Where is a tunneled dialysis catheter placed?
The tunneled dialysis catheter is generally placed through the neck region or the groin region. During operation through the neck region, the physician chooses the upper chest or neck just beneath the collar bone. The tunnel is directed through the internal jugular vein to the right atrium of the heart. The catheter is placed in this vein.
When the physician decides to operate through the groin region, they target the femoral vein. The rest of the procedure is similar to that followed during neck region-based operations.
How long does a Permacath last?
In general, the Permacath operation lasts for about 15 to 45 minutes. It is similar to a laparoscopic procedure with local anesthesia and sedation if necessary. The entire process is monitored through a fluoroscope for the exact positioning of the catheter. The cuffs are positioned just beneath the subcutaneous layer of the skin to hold the catheter in position.
How do you remove Permacath?
The removal process of a Permacath holds the same importance as its insertion process. People prefer to get them removed when
- They are no longer required.
- Infection due to catheter.
- The catheter is not functioning properly.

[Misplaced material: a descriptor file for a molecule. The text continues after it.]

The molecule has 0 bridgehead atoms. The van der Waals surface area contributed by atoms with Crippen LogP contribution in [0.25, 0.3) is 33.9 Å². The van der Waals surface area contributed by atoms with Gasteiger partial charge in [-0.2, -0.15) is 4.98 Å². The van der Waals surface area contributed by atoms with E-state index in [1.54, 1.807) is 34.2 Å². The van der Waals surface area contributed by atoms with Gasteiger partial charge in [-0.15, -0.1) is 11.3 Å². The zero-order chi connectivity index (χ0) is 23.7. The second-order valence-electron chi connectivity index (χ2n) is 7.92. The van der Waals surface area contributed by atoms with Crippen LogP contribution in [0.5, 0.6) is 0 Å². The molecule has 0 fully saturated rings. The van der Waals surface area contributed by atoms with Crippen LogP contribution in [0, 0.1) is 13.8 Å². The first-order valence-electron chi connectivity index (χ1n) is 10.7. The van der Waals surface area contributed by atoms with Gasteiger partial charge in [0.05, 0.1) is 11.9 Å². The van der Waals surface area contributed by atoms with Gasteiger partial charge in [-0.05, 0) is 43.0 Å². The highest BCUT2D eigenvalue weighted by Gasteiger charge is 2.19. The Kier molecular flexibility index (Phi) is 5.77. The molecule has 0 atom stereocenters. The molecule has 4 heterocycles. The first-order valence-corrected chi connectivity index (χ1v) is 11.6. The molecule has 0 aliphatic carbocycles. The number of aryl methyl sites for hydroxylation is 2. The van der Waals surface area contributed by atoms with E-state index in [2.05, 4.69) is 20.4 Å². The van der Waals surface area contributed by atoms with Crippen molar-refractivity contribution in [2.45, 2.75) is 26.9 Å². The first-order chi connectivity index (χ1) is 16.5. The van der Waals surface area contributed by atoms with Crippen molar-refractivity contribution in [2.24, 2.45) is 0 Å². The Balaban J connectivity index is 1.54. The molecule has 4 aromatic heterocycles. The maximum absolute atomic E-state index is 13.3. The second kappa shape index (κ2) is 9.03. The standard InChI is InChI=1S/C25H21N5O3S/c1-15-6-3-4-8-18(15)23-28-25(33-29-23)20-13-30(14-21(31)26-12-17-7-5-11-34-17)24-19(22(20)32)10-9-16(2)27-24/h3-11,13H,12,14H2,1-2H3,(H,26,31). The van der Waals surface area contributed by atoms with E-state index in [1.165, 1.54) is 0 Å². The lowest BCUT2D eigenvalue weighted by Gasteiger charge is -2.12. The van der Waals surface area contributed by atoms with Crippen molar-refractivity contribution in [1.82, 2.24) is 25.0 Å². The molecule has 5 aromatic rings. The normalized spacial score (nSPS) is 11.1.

To remove the Permacath, a small incision is made to release the catheter cuff, provided it has been inserted for more than three weeks. If the duration is less, then they can be pulled out by a simple traction process. Local anesthesia is required during the entire procedure.
It is important to plan such removal either before dialysis or when dialysis is not planned. Certain blood tests are needed to be conducted to ensure there are no bleeding disorders, or the patient has not taken any anti-coagulant.
What is a tunneled catheter vs. a non-tunneled?
It is quite clear till now what a tunneled catheter is. A non-tunneled catheter does not require the formation of a tunnel either in the neck or in the groin region. They are directly inserted into the body. Such a non-tunneled catheter is also known as Quinton or Vascath.
Most physicians prefer the tunneled catheters as it reduces the chances of infection. The entire tunneled catheter procedure is conducted aseptically. Another advantage of the tunneled catheter over non-tunneled ones is that it comes with a cuff that holds the catheter in place beneath the skin. They are also more flexible and softer than non-tunneled catheters.
Non-tunneled catheters are generally used for shorter durations, while the tunneled ones are used for longer durations.
How long can a tunneled dialysis catheter stay in?
Generally, tunneled dialysis catheters are employed when it is meant to stay inside the body for a long period of time. This period ranges from a few weeks to even a year.
What is a non-tunneled dialysis catheter?
A non-tunneled dialysis catheter is also known as a Quinton or Vascath. These catheters do not require the formation of a tunnel beneath the skin and through the veins. They are inserted directly through the neck or groin region. Since they pose an increased risk of infection, they are used for a few days inside the body.
How long can a non-tunneled catheter stay?
A non-tunneled catheter is generally not preferred to be kept inside the body for long. They are generally used for a few days (up to 4 to 6 weeks).